Recent data has challenged the age-old notion that mobile homes don’t increase in value, reports MarketWatch writer Jacob Passy.

A new report from the Urban Institute examined data released in August by the Federal Housing Finance Agency. The home price index for mobile homes featured an average annual growth rate of 3.4%, versus 3.8% for traditional, site-built homes. In fact, home prices have actually risen at a faster clip for manufactured, or mobile, homes than they have for traditional properties in recent years.

But the market makes all the difference, Passy says:

For instance, California represents nearly 18% of the nation’s overall housing market, but it comprises just 4% of the manufactured housing market based on the number of units shipped.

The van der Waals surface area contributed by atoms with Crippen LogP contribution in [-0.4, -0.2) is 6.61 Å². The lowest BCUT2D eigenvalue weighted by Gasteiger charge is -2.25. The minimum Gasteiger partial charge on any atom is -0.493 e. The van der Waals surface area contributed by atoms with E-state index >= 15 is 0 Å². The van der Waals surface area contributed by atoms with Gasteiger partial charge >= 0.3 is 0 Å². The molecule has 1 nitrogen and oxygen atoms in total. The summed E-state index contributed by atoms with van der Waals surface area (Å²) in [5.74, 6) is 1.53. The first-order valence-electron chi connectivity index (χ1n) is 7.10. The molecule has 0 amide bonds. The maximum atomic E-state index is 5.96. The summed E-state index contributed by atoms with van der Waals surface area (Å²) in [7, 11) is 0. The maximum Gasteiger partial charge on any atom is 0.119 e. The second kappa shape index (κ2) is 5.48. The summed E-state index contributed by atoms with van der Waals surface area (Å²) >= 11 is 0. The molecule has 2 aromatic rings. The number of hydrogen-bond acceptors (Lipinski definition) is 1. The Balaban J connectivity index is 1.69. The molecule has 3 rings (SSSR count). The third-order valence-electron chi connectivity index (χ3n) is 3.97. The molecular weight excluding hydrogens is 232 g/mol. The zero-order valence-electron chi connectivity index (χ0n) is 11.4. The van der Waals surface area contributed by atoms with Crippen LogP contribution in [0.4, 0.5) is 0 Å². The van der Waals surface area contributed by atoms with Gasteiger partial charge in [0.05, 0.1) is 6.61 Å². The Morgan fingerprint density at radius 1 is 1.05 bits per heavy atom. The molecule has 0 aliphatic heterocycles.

Because manufactured homes generally aren’t highly concentrated in housing markets that have notably recovered from the crisis, it creates the impression that these homes’ values don’t appreciate at the same rate as traditional homes. In reality, this is more a reflection of where the homes are located than the types of homes.

Comparatively, Alabama, Florida, Louisiana, North Carolina and Texas represent 41% of the manufactured-housing market, but have experienced price appreciation below the national level.

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